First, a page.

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On Wednesday July 10th, rival groups protest outside the Dail where abortion legislation is being debated Photo by: PA

Latest figures show nearly 4,000 Irish women went to UK for abortions in 2012

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On Wednesday July 10th, rival groups protest outside the Dail where abortion legislation is being debated Photo by: PA

The UK Department of Health published on Thursday July 11th figures that showed that nearly 4000 Irish women went to England or Wales to have an abortion in 2012.

The Irish Times reports that the UK Department of Health’s figures accounted for 3,982 women who travelled to England or Wales to have an abortion last year.

Of the total, 3,093 specified which Irish county they came from. That figure included 40 percent from Dublin, and 10 percent from Cork.

2700, the majority of the Irish women, were between three and nine weeks pregnant, while 101 were more than 20 weeks pregnant. Almost 500 were 13 to 19 weeks pregnant, and close to 700 were 10 to 12 weeks pregnant.

Of the Irish women, the largest age group was between 20 and 24 years of age (1,082 women). 964 were in the 25-29 age bracket. 20 percent was aged 30-34, almost 550 women were aged 35-39, and 263 were 40 and over.

347 teenagers traveled abroad to the UK from Ireland: 32 were under 16 years old, 92 were 16 or 17, and 223 were 18 or 19 years old.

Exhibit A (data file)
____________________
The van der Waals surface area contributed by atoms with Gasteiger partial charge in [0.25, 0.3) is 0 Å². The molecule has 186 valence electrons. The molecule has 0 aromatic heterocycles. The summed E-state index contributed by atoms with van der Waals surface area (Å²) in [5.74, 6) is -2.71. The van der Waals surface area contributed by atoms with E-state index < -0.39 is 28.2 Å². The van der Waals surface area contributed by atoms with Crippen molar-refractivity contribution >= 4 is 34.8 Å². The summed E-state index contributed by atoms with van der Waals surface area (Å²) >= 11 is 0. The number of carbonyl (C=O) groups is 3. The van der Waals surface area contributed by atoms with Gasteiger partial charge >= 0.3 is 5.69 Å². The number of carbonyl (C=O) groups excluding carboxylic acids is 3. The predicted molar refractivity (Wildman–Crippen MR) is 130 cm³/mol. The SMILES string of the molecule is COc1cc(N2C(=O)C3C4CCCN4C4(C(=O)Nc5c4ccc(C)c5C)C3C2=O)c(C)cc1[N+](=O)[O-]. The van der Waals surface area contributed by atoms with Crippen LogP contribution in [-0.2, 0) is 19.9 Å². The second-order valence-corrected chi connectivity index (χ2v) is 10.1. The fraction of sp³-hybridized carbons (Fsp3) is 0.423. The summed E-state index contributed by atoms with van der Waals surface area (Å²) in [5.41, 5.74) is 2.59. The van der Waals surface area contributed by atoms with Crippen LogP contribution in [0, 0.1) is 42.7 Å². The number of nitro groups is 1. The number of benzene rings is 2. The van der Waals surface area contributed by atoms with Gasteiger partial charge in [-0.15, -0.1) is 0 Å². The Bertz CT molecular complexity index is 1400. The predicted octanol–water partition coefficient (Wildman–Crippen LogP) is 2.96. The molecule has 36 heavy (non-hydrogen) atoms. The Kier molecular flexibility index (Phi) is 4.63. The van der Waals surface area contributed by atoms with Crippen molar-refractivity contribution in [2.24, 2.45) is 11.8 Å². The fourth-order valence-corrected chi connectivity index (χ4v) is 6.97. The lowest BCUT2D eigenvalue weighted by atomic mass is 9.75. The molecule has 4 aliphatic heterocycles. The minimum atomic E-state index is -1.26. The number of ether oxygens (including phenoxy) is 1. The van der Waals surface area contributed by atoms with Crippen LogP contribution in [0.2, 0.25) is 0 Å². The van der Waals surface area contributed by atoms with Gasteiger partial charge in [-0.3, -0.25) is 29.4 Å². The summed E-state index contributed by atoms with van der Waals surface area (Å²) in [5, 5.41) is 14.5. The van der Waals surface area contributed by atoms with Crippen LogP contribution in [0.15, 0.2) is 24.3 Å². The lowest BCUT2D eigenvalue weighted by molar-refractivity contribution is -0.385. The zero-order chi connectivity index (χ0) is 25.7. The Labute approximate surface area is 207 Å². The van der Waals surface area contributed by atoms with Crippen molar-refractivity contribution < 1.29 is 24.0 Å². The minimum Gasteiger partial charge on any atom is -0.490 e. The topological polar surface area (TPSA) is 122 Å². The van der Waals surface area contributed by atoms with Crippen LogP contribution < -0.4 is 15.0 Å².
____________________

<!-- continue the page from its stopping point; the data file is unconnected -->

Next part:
Irish women comprised the majority of non-UK resident who went to England or Wales for an abortion at 70 percent.

While 2012’s figures appear large, they are a decrease from 2011. In 2011, 4,149 women travelled to England or Wales, while the number of under-18s was 148.

The Irish Times pointed out that not all women who travel from the Republic of Ireland to the UK for an abortion provide their Irish address in hopes of confidentiality.

Niall Behan, chief executive for the Irish Family Planning Association (IFPA), said  the 2012 figures “mask the hardship experienced by women who are denied access to abortion services in Ireland.”

“The ban on lawful abortion services in Ireland does not deter women from having abortions; it places the burden of accessing this necessary health service on women,” said Behan.

“In the last ten years the IFPA has received over 40,000 calls to our national helpline and provided non-directive counselling to more than 12,000 women. Every day we hear from women who have to leave this country to access health services that should be available in Ireland.”

Behan said there were a number of reasons for Irish women to opt for abortion, including financial worries; concern about the well-being of other children; diagnosis of serious foetal abnormality; pre-existing health problems, including mental health problems, and relationship issues.

The 2012 statistics of Irish women traveling to the UK to get abortions coincides with the abortion debate taking place currently in the Dail.

“No one can be under any illusion that enacting the Protection of Life During Pregnancy Bill fulfils the state’s responsibility to women,” Behan said.

As the 2012 statistics emerge, the Irish Post reports on the harrowing situations single mothers or couples face in the aftermath of having to travel abroad for an abortion.

While some bring the remains of their unborn child back home to Ireland on the ferry on in the trunk of their car, others have to endure a longer wait as the ashes of the aborted fetus are returned in Ireland by mail.

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